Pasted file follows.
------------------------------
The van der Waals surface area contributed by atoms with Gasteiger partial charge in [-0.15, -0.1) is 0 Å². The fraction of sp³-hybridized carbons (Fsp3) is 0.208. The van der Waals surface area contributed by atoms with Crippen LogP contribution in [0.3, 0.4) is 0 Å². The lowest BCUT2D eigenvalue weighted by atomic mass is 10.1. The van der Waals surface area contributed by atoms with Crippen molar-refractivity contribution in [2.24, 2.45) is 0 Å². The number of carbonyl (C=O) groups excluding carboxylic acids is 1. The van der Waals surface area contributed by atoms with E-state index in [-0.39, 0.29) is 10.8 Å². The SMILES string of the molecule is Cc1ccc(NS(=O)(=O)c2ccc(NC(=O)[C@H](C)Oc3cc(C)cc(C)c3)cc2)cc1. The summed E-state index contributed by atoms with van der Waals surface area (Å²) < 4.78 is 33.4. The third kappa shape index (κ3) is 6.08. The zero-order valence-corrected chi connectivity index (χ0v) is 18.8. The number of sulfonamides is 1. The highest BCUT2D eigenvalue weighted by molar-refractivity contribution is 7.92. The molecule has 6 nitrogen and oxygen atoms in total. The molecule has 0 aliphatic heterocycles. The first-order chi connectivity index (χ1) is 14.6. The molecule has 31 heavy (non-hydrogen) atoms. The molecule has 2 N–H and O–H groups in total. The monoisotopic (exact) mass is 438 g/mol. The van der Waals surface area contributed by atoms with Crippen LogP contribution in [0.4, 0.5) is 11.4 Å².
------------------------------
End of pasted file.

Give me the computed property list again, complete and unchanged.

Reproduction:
The van der Waals surface area contributed by atoms with Gasteiger partial charge in [-0.15, -0.1) is 0 Å². The fraction of sp³-hybridized carbons (Fsp3) is 0.208. The van der Waals surface area contributed by atoms with Crippen LogP contribution in [0.3, 0.4) is 0 Å². The lowest BCUT2D eigenvalue weighted by atomic mass is 10.1. The van der Waals surface area contributed by atoms with Crippen molar-refractivity contribution in [2.24, 2.45) is 0 Å². The number of carbonyl (C=O) groups excluding carboxylic acids is 1. The van der Waals surface area contributed by atoms with E-state index in [-0.39, 0.29) is 10.8 Å². The SMILES string of the molecule is Cc1ccc(NS(=O)(=O)c2ccc(NC(=O)[C@H](C)Oc3cc(C)cc(C)c3)cc2)cc1. The summed E-state index contributed by atoms with van der Waals surface area (Å²) < 4.78 is 33.4. The third kappa shape index (κ3) is 6.08. The zero-order valence-corrected chi connectivity index (χ0v) is 18.8. The number of sulfonamides is 1. The highest BCUT2D eigenvalue weighted by molar-refractivity contribution is 7.92. The molecule has 6 nitrogen and oxygen atoms in total. The molecule has 0 aliphatic heterocycles. The first-order chi connectivity index (χ1) is 14.6. The molecule has 31 heavy (non-hydrogen) atoms. The molecule has 2 N–H and O–H groups in total. The monoisotopic (exact) mass is 438 g/mol. The van der Waals surface area contributed by atoms with Crippen LogP contribution in [0.4, 0.5) is 11.4 Å².